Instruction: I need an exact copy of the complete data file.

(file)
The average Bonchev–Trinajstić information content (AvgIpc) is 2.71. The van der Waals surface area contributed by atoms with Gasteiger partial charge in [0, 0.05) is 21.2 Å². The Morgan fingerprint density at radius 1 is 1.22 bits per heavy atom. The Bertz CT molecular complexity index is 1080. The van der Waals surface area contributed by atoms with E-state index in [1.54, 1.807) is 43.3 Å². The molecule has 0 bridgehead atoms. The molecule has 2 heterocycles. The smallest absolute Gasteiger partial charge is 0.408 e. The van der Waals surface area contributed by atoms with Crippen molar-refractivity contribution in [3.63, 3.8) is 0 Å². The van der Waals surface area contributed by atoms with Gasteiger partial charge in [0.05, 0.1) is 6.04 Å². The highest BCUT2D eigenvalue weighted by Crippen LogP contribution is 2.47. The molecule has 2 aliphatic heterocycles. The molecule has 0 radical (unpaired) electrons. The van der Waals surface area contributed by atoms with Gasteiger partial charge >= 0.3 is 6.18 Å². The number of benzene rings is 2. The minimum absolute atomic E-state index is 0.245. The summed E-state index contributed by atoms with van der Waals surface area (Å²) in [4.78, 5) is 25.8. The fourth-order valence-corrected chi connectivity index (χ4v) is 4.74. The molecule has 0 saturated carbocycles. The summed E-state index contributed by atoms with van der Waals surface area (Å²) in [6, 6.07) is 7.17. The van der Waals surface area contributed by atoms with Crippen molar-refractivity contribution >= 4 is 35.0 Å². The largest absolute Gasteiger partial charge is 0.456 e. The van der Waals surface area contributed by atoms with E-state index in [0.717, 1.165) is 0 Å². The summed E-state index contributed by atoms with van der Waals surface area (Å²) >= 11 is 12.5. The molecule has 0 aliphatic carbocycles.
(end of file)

The average Bonchev–Trinajstić information content (AvgIpc) is 2.71. The van der Waals surface area contributed by atoms with Gasteiger partial charge in [0, 0.05) is 21.2 Å². The Morgan fingerprint density at radius 1 is 1.22 bits per heavy atom. The Bertz CT molecular complexity index is 1080. The van der Waals surface area contributed by atoms with E-state index in [1.54, 1.807) is 43.3 Å². The molecule has 0 bridgehead atoms. The molecule has 2 heterocycles. The smallest absolute Gasteiger partial charge is 0.408 e. The van der Waals surface area contributed by atoms with Crippen molar-refractivity contribution in [3.63, 3.8) is 0 Å². The van der Waals surface area contributed by atoms with Gasteiger partial charge in [0.05, 0.1) is 6.04 Å². The highest BCUT2D eigenvalue weighted by Crippen LogP contribution is 2.47. The molecule has 2 aliphatic heterocycles. The molecule has 0 radical (unpaired) electrons. The van der Waals surface area contributed by atoms with Gasteiger partial charge >= 0.3 is 6.18 Å². The number of benzene rings is 2. The minimum absolute atomic E-state index is 0.245. The summed E-state index contributed by atoms with van der Waals surface area (Å²) in [4.78, 5) is 25.8. The fourth-order valence-corrected chi connectivity index (χ4v) is 4.74. The molecule has 0 saturated carbocycles. The summed E-state index contributed by atoms with van der Waals surface area (Å²) in [6, 6.07) is 7.17. The van der Waals surface area contributed by atoms with Crippen molar-refractivity contribution >= 4 is 35.0 Å². The largest absolute Gasteiger partial charge is 0.456 e. The van der Waals surface area contributed by atoms with E-state index in [0.717, 1.165) is 0 Å². The summed E-state index contributed by atoms with van der Waals surface area (Å²) >= 11 is 12.5. The molecule has 0 aliphatic carbocycles.